Tell me what this sounds like to you. You’re in a dimly-lit room. Balls of lint float gently across the floor like miniature tumbleweeds. There’s a fraying recliner with a broken footrest sprawled drunkenly in one corner, and a wooden desk is cocked at an angle beneath a windowsill stacked high with brick-a-brack – receipts, empty Tic Tac boxes and long-forgotten Batman figurines. There’s a vague smell of must in the air. It is lonely. It is forlorn. It’s unsettlingly quiet, enough to make a child weep for mommy.

Oh, and it’s the kitchen. Add dish clutter to the list.

So! What does all this sound like? A small shack in a refugee camp? A dormitory in a minimum security prison?

Even sadder. It’s my apartment during spring cleaning.

I try to maintain order. I really do. Occasionally I succeed; on a typical day, all the grimy bits are banished to certain strategic hiding spots, like under the couch or behind the refrigerator, where there are big enough piles of cereal box prizes to open up a small dollar store. Stray dirt and junk has this nasty tendency to accumulate, and my day-to-day strategy is to keep it at the margins, far enough away from the main stage that I can pretend I’m neater than I actually am. This is a mental disorder known as Bachelor Delusion. It has its perks.

Most importantly, it’s a time saver. By doing the utmost minimum to maintain a sense of cleanliness and order, you can give yourself a lot more breathing room when it comes to the things that really matter. In my case, that means writing angry letters to politicians and catching up on old reruns of “The X-Files.” Neither of these activities is especially productive, and the former may lead to the odd restraining order or two, but that still beats getting on your hands and knees and scrubbing the toilet until your arm falls off. The obvious problem with this approach is that, when spring cleaning time comes round, your workload is compounded. Shoving things aside isn’t the same as getting rid of them, so when you finally heave the couch asunder it’s like an archeological dig: Stratified layers of detritus that you can use to reconstruct the recent history of your life. Sifting through my own debris, can now map out rough outline of the past 12 months.

They started off with bizarre Cocoa Puffs obsession half of these brown, crunchy cereal bits ended up crushed into a dusty carpet-cake), and they ended with a yellowed copy of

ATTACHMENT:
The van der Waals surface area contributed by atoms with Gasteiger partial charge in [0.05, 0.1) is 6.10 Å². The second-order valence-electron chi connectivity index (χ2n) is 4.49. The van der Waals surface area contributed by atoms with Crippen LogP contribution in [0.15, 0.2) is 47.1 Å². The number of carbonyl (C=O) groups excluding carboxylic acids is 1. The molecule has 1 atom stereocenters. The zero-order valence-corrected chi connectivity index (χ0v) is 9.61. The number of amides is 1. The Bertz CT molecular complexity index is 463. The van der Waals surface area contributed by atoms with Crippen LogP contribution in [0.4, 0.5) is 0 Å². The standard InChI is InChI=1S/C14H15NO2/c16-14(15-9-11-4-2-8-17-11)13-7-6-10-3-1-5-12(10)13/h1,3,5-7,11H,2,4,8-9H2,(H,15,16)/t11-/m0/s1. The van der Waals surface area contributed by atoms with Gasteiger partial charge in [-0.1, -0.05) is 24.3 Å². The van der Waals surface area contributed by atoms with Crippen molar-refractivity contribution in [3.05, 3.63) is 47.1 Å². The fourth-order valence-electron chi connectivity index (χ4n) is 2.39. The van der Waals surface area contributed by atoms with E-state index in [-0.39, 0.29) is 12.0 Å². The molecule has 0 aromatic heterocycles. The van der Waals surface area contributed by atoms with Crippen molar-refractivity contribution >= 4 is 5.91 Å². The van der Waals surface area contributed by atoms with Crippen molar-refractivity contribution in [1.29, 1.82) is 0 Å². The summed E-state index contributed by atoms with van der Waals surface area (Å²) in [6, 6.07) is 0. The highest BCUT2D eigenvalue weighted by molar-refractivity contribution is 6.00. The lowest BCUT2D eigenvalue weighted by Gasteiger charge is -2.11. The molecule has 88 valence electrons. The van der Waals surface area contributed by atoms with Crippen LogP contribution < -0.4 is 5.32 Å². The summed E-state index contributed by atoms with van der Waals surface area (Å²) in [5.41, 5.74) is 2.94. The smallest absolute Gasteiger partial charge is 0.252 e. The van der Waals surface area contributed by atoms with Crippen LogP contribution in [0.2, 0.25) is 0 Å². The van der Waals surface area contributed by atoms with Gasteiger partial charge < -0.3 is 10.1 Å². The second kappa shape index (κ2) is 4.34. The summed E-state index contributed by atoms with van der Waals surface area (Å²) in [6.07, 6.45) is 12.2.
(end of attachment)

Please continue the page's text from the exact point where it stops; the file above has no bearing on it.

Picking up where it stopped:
The Grapes of Wrath.” I still haven’t read it and am now not sure I want to, considering it has developed the faint green aura of a nuclear fuel rod.

Lifelong struggles with procrastination certainly don’t help, but I suspect the main culprit here is upbringing.

My dear mother was a wonderfully dedicated parent, but one of her child-rearing strategies backfired. When I was barely old enough to wipe my own nose, she stuck a vacuum cleaner in my hand and showed me the finer points of removing crouton crumbs from the living room carpet. Looking back, I suspect she had a touch of obsessive-compulsive disorder. Whenever watched her toil with that ugly mechanical noisebox, she’d pass over the same area so many times I wondered if perhaps she had superpowered sight and could spot subatomic particles with her bare eyes; by the time she was done, the fibers were so sterile they could have been used to swab the blood from the gashes of a stabbing victim.

When my turn came, I was a little less manic about it. I did several passes, but only as many as I thought necessary to remove all traces of the previous night’s popcorn binge. With an earnestness only children can achieve, I shoved the vacuum’s crude geometry into the tightest corners, determined to show Mom that I had “the touch.”

I did not, apparently, have “the touch.”

She’d be encouraging at first: “Oh, nice work honey, really good job.” Then she’d revacuum the area I just cleaned. Not with a cursory pass, either. She’d just re-do the entire section with the same mania she brought to every other surface in the house. To my eye, my designated area was spotless, void of even the most microscopic morsels of pocket lint. Mom, by contrast, saw advancing armies of grime trundling across the floor like the Nazis storming into Poland.

Aside from being deflating to my self-esteem, it taught the wrong lesson. The lesson should have been, “Clean regularly, and you’ll have a nice living area.” Instead, the lesson was, “Clearly, you’re bad at this. Let someone else do it.” Not that I’m laying blame. She got a lot of things right, Mom did, and any lackadaisical attitude toward neatness and order I may have is my own responsibility. Nevertheless, it would have been helpful to have gotten a better foundation in that area; perhaps today I wouldn’t be blowing whole weekends trying to beat back the encroaching hordes of broken watch bands and dust-covered DVD cases.

Love you, Mom.

Let my tale be a cautionary one. If you don’t maintain your abode consistently, you run the risk of ending up like me: waist-deep in trash bags, hands and arms slick with Pine-Sol, and staring down a mountain of assorted crap so large it could bury Stonehenge.

Somehow, when Mr. or Mrs. Anonymous coined the term “spring cleaning,” I don’t think that’s what they had in mind.

Jeff Lagasse is a disheveled and unorganized editor for a Portland media company who currently smells strongly of dish soap and frustration. Contact him at [email protected]

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